The Uncomplicated Firewall (UFW) is a new tool from Ubuntu whose goal is to make configuration of the built-in Linux packet filter less complicated and more secure for novice users. You must run UFW commands as root, so in Ubuntu, you must preface them with the sudo command. With UFW, enabling and disabling packet filtering is a simple matter of issuing the sudo ufw enable and sudo ufw disable commands. You set the default policy for filtering packets by running the sudo ufw default command and passing the allow or deny argument, depending on what you want to achieve. If you issue the sudo ufw default allow command, all incoming packets will be allowed by default, creating a very unsecure packet filter but giving you the broadest range of allowed services. Have you tested the new Firewall tool from Ubuntu that says that it makes packet filtering easier? There are tons of GUI firewall tools who's goal is to make it easy for novice users. So my question is why do we need another one?
 
Devil-Linux Bundles Router/Firewall and Server in One Live CD  29 September 2008 
Source: Linux.com - Posted by Bill Keys   
Devil-Linux might sound hellish for a Linux distribution, but this live CD offers many blessings for your server needs. Originally developed as a router/firewall distribution, Devil-Linux has expanded its functionality to include nearly every service that a server might offer. It can function as an LDAP server, a VPN server, an email or file server, and more.

As stated in the documentation, Devil-Linux runs directly from a CD or DVD-ROM only, so you don't need to install anything to a hard disk -- just keep the Devil-Linux configuration files that automate the configuration upon reboot on a diskette or USB drive. Since access to the live CD is read-only, it's impossible to install rootkits or other malicious software to the distribution. Setting up a home firewall can be a great way to protect your network. This article looks at one Linux distro that is designed to be used as a firewall. What do you Devil-Linux for your home network's firewall?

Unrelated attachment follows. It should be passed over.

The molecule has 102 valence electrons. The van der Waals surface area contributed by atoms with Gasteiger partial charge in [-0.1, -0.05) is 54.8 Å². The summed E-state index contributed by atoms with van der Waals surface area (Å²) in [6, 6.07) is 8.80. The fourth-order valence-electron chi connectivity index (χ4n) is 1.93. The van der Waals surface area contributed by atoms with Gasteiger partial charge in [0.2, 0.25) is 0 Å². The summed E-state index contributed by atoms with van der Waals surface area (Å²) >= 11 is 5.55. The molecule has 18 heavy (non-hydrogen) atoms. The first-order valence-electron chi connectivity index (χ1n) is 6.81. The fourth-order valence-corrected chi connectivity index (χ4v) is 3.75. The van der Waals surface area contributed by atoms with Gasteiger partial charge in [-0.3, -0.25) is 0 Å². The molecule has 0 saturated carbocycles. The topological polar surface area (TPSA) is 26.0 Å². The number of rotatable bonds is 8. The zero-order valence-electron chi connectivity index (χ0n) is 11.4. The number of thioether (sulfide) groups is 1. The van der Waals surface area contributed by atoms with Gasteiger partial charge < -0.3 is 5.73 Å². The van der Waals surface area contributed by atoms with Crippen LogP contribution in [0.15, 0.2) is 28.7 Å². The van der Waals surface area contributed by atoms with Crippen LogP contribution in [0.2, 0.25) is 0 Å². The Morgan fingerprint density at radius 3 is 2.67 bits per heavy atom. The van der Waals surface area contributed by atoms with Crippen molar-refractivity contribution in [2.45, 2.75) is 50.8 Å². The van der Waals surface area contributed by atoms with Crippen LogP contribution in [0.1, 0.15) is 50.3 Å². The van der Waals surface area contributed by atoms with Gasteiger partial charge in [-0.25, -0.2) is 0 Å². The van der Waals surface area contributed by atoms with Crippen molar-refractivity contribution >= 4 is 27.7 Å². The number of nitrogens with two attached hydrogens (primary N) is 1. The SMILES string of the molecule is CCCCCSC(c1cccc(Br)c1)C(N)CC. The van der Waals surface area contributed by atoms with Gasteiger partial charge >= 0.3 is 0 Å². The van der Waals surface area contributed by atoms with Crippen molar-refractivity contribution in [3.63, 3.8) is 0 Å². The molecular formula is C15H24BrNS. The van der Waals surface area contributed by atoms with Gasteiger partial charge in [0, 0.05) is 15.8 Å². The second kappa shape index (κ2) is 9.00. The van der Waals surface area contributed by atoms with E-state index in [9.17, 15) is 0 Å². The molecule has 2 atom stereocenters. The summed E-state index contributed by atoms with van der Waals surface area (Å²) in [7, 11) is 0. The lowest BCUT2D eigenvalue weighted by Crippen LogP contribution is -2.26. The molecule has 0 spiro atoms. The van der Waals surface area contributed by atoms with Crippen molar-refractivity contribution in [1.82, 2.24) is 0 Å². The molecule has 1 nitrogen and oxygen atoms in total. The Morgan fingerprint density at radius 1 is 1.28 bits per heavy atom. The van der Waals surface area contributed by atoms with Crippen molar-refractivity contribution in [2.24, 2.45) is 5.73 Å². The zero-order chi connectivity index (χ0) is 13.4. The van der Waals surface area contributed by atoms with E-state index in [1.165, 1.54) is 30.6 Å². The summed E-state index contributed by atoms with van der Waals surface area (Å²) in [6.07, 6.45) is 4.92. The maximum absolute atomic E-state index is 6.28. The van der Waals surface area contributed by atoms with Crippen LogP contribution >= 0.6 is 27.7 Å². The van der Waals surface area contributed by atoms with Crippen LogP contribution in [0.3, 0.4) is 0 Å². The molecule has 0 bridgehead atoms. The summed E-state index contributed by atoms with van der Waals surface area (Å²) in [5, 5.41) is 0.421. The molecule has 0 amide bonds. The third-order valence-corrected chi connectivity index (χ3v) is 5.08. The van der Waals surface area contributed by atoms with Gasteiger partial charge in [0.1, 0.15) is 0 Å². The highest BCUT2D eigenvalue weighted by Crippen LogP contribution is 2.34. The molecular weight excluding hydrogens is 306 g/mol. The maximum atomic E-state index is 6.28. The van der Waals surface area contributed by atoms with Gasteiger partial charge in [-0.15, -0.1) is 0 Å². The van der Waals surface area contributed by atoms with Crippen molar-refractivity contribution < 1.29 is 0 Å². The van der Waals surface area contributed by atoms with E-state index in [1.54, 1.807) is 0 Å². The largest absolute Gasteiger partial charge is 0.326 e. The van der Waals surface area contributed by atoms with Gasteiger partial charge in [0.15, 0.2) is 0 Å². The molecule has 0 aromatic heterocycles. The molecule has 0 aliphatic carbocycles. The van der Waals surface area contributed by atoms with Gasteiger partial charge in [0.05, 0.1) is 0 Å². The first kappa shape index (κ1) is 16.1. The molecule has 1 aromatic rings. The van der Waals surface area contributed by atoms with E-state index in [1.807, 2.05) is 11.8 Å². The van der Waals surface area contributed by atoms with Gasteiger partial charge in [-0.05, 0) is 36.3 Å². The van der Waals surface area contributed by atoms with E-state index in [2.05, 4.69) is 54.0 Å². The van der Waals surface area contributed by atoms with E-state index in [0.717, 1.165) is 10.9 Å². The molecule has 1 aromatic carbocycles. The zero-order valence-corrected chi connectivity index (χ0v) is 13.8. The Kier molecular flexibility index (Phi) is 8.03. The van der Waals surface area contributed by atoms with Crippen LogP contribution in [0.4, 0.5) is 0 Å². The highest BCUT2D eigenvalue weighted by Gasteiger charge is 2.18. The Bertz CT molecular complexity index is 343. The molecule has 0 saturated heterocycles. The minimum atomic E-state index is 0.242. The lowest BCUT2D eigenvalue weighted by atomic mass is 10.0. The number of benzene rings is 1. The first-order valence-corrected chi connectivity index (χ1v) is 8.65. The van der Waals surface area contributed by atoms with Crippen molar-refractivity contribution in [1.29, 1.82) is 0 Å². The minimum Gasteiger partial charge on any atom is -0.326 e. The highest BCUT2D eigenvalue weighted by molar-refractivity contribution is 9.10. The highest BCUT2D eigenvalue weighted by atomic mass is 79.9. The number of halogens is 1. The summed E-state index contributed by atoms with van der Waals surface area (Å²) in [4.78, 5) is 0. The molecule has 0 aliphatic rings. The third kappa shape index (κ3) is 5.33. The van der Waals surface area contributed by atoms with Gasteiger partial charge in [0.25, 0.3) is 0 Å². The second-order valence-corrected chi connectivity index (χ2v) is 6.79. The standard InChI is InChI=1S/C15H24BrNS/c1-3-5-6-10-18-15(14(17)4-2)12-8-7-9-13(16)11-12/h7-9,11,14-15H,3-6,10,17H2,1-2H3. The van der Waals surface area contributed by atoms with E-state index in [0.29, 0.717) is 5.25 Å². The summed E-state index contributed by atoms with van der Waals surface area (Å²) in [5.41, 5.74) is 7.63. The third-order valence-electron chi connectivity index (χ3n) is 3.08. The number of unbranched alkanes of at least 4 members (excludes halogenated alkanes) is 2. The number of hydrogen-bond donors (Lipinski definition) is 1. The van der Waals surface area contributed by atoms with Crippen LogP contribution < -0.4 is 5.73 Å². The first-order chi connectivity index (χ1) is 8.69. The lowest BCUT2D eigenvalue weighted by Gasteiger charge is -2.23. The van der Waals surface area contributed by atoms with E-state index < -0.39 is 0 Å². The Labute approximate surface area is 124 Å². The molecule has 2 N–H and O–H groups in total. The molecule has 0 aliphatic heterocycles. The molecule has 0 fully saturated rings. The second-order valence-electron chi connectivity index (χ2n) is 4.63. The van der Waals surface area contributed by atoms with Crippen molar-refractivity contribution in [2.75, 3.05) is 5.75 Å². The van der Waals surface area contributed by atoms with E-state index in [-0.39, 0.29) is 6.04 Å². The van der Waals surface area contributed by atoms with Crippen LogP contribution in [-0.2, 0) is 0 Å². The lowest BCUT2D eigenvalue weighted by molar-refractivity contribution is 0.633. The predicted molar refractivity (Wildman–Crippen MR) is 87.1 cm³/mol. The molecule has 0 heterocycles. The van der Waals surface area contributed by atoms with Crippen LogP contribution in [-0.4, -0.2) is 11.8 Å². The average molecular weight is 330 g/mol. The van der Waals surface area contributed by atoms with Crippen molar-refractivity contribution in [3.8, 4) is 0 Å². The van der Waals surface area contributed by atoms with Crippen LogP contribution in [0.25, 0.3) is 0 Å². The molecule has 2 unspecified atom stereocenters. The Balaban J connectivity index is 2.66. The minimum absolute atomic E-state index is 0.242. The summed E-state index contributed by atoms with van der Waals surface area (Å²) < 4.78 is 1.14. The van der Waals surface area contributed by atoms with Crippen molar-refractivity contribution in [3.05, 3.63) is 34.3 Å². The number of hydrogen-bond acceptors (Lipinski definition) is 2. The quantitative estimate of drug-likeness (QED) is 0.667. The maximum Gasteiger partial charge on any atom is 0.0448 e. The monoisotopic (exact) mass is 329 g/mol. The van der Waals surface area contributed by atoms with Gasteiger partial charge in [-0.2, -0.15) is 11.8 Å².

Set up Your Firewall With Firewall Builder  14 August 2008 
Source: Linux - Posted by Bill Keys   
Firewall Builder (fwbuilder) is a graphical application that can help you to configure IP traffic filtering. It can compile the filtering policy you define into many specifications, including iptables and various languages used by Cisco and Linksys routers. Separating the actual policy you define and the implementation in this way should let you change what hardware is running your firewall without having to redefine your policy for that platform. How do you setup your firewall? Do you use an application to help or do you us just write your own Iptables? This article looks at a firewall application called fwbuilder and shows you some of the features of this software.
 
Gibraltar Firewall 2.6 Launched  21 July 2008 
Source: news.softpedia - Posted by Bill Keys   
Gibraltar Firewall 2.6, a Linux firewall distribution based on Debian, was launched yesterday as announced by Rene Mayrhofer. This will be the last release that will use the Linux kernel 2.4, as the next Gibraltar editions will use the 2.6 kernel. Among other things, this edition of Gibraltar offers improved traffic shaping performance (the iptables marking rules were re-ordered and the pre-defined traffic classes were improved), and allows SSL Explorer plugins to be installed. Have you ever used the Gibraltar Firewall? Gibraltar provides the user with a web interface for setting up their firewall. Now it's available for the Linux 2.6 kernel. Also in this release they added full WLAN access point functionality.
 
How To Set Up Shorewall (Shoreline) 4.0 Firewall On CentOS 5.1  10 July 2008 
Source: HowToForge - Posted by Bill Keys   
The Shoreline Firewall, more commonly known as "Shorewall", is a high-level tool for configuring Netfilter. You describe your firewall/gateway requirements using entries in a set of configuration files. Shorewall reads those configuration files and with the help of the iptables utility, Shorewall configures Netfilter to match your requirements. Shorewall can be used on a dedicated firewall system, a multi-function gateway/router/server or on a standalone GNU/Linux system. Shorewall does not use Netfilter's ipchains compatibility mode and can thus take advantage of Netfilter's connection state tracking capabilities. http://www.shorewall.net/ Shorewall is a great firewall package for Linux it's, most distro's have packages available. What do you think about Shorewall? Do you have any other favorite firewall package.